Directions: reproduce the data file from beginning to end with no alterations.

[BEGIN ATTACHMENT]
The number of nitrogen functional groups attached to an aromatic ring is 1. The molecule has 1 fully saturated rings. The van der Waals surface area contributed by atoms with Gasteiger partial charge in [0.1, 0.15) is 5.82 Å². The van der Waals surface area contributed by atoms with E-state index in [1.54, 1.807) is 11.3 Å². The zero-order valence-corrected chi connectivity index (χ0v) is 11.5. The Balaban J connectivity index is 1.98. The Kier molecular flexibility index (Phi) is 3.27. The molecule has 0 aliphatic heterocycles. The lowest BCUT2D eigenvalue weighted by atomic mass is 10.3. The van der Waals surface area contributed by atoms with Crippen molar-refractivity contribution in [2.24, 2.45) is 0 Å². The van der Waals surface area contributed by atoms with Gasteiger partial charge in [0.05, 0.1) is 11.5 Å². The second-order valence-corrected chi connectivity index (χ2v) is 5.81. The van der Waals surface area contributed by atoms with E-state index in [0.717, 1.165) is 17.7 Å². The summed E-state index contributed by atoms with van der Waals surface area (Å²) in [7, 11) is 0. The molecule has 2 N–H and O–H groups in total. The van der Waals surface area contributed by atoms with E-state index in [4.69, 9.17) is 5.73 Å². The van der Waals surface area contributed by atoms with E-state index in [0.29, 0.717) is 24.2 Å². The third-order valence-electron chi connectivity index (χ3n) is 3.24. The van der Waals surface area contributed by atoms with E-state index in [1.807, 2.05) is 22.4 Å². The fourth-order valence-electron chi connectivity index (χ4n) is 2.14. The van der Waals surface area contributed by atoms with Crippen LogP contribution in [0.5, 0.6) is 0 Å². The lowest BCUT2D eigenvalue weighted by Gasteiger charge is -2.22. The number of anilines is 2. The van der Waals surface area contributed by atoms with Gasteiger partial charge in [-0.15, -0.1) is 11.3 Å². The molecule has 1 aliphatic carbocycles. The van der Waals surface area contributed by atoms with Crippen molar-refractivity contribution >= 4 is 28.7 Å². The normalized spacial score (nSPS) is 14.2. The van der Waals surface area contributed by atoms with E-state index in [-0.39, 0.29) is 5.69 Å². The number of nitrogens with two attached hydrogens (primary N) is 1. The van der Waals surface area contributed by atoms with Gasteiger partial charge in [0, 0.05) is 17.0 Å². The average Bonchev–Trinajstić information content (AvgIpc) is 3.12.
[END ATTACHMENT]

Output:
The number of nitrogen functional groups attached to an aromatic ring is 1. The molecule has 1 fully saturated rings. The van der Waals surface area contributed by atoms with Gasteiger partial charge in [0.1, 0.15) is 5.82 Å². The van der Waals surface area contributed by atoms with E-state index in [1.54, 1.807) is 11.3 Å². The zero-order valence-corrected chi connectivity index (χ0v) is 11.5. The Balaban J connectivity index is 1.98. The Kier molecular flexibility index (Phi) is 3.27. The molecule has 0 aliphatic heterocycles. The lowest BCUT2D eigenvalue weighted by atomic mass is 10.3. The van der Waals surface area contributed by atoms with Crippen molar-refractivity contribution in [2.24, 2.45) is 0 Å². The van der Waals surface area contributed by atoms with Gasteiger partial charge in [0.05, 0.1) is 11.5 Å². The second-order valence-corrected chi connectivity index (χ2v) is 5.81. The van der Waals surface area contributed by atoms with E-state index in [0.717, 1.165) is 17.7 Å². The summed E-state index contributed by atoms with van der Waals surface area (Å²) in [7, 11) is 0. The molecule has 2 N–H and O–H groups in total. The van der Waals surface area contributed by atoms with E-state index in [4.69, 9.17) is 5.73 Å². The van der Waals surface area contributed by atoms with E-state index in [0.29, 0.717) is 24.2 Å². The third-order valence-electron chi connectivity index (χ3n) is 3.24. The van der Waals surface area contributed by atoms with E-state index in [1.807, 2.05) is 22.4 Å². The fourth-order valence-electron chi connectivity index (χ4n) is 2.14. The van der Waals surface area contributed by atoms with Crippen LogP contribution in [0.5, 0.6) is 0 Å². The lowest BCUT2D eigenvalue weighted by Gasteiger charge is -2.22. The number of anilines is 2. The van der Waals surface area contributed by atoms with Gasteiger partial charge in [-0.15, -0.1) is 11.3 Å². The molecule has 1 aliphatic carbocycles. The van der Waals surface area contributed by atoms with Crippen molar-refractivity contribution >= 4 is 28.7 Å². The normalized spacial score (nSPS) is 14.2. The van der Waals surface area contributed by atoms with E-state index in [-0.39, 0.29) is 5.69 Å². The number of nitrogens with two attached hydrogens (primary N) is 1. The van der Waals surface area contributed by atoms with Gasteiger partial charge in [0, 0.05) is 17.0 Å². The average Bonchev–Trinajstić information content (AvgIpc) is 3.12.